Recent editorials from Louisiana newspapers:
The American Press on abandoned oil wells.
Declining oil prices have drastically affected the state’s efforts to handle the orphaned well problem that has been ongoing for years. The legislative auditor’s office said the Department of Natural Resources (DNR) Office of Conservation has made dramatic improvements since a 2014 audit, but the state is still falling short of what needs to be done.
Legislative Auditor Daryl Purpera in a letter to state legislators said the office’s improved regulatory practices actually resulted in a 50% increase in the number of orphaned wells. The Advocate reported that as of Jan. 1 the state had 4,295 orphaned wells, which the conservation office estimates will take $128 million and nearly 20 years to properly plug.
The audit said the office is behind in forcing operators to plug disused wells that are yet to be abandoned and has failed to conduct required re-inspections of hundreds of out-of-compliance wells.
It added that a dozen financial institutions that were supposed to back company financial security instruments had not paid $5 million owed the state for well closures.
The newspaper said Patrick Courreges, a spokesman for the DNR, blamed regulatory problems in part for the state’s large inventory of inactive or marginally producing wells. He said some are dating back a century and many are owned by anemic companies.
Courreges said with oil prices hovering below $30 a barrel it is difficult to press companies to do something when they may be forced to go out of business. That produces even more orphaned wells, which he said happened when oil prices cratered in 2008, 2015 and 2016.
A survey of oil and gas firms released recently by the Federal Reserve Bank of Kansas City found that only 61% of oil and gas firms believed they would remain solvent during the next year if the price of oil stays at $30 per barrel. That number went up to just 64 percent if the price went to $40 per barrel.
The audit said while the state has made it harder for well operators to avoid providing financial security guarantees, only two-thirds of the state’s 52,826 regulated wells had any such guarantees. It recommended that the Legislature make all of its regulatory fees high enough to cover plugging wells and suggested increasing production fees for natural gas wells.
Orphaned wells can cause costly environmental and other problems, and a solution needs to be found. Unfortunately, this isn’t the best of economic times to give the oil and gas industry any additional problems.
The Advocate on publicly disciplining judges:
The state Supreme Court, with a long history of protecting misbehaving judges instead of guarding the public, seems to finally be feeling the heat.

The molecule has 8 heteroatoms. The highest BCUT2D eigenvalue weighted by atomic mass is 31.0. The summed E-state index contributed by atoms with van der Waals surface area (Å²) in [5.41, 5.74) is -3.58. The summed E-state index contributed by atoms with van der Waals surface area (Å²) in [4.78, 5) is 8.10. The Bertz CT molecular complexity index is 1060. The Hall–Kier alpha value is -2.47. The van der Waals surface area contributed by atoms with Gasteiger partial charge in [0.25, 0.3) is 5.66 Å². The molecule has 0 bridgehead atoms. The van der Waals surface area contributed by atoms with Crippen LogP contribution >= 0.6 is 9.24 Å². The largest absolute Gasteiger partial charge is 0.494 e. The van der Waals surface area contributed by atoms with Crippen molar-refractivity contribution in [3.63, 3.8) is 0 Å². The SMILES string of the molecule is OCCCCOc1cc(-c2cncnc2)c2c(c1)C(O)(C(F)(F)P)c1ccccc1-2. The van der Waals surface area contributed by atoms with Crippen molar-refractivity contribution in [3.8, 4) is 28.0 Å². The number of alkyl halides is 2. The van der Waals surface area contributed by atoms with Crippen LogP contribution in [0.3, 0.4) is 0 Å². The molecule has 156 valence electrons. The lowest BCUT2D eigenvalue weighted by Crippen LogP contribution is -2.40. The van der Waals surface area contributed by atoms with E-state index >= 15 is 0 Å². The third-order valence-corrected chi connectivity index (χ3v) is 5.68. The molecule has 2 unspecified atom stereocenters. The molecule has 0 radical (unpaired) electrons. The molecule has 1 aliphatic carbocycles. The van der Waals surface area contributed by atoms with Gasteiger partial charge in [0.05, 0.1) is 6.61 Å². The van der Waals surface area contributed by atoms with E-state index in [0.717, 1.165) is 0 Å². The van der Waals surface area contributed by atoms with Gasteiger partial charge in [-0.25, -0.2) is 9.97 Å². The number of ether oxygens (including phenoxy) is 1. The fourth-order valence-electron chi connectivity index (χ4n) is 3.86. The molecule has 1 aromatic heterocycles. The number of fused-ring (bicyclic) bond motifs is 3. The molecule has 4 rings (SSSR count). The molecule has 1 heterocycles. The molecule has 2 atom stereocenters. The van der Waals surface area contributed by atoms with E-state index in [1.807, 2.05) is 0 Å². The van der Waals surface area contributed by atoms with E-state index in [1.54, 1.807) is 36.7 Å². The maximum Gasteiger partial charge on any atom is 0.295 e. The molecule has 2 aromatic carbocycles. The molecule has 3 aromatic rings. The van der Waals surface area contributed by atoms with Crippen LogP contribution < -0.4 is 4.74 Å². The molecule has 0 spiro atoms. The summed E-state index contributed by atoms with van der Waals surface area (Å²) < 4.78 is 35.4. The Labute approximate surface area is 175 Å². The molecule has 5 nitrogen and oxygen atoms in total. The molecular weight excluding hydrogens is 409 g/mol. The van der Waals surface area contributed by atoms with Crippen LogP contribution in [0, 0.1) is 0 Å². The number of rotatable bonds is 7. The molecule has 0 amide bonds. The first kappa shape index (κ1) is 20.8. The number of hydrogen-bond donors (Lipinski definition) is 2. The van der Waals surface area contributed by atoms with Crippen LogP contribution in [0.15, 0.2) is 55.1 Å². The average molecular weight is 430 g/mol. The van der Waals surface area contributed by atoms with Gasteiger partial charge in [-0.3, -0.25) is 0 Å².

Before the coronavirus crisis sent them home, legislators were gearing up to force the court to open up its secret process for disciplining judges.
One productive idea is a constitutional amendment from state Rep. Jerome “Zee” Zeringue, a Houma Republican, that would give the Legislature, rather than the court, power over confidentiality rules for the Judiciary Commission, which handles discipline cases.
Last week, the court offered a menu of reforms, some of which move in the right direction. But the measures were tepid, and the court does not seem to appreciate how much reform voters expect if confidence in our justice system is to be restored.
That confidence was shaken by reports last year that one of the justices, Jefferson Hughes III, was the subject of a secret five-year probe into allegations that he issued biased rulings while a district judge in Livingston Parish, in one case favoring the client of an attorney he was dating. The court swept the whole mess under the rug and Hughes wrote secret apology letters to three litigants. Voters later elevated him to the high court, without ever knowing.
The Supreme Court’s proposed reforms offer at least one sound idea: The public will now be able to attend hearings against judges accused of misconduct, a major change to a secretive process.
Under the new rules, judicial misconduct investigations will become public once the Judiciary Commission schedules a hearing against a judge and the judge has had the chance to file a response.
But the Supreme Court could have gone further, and it should have.
The Judiciary Commission will continue to privately dole out chastisements for judges in the form of reminders, cautions and admonishments.
Would you want your case adjudicated by a judge who received a secret admonishment? The Supreme Court seems to think you wouldn’t mind.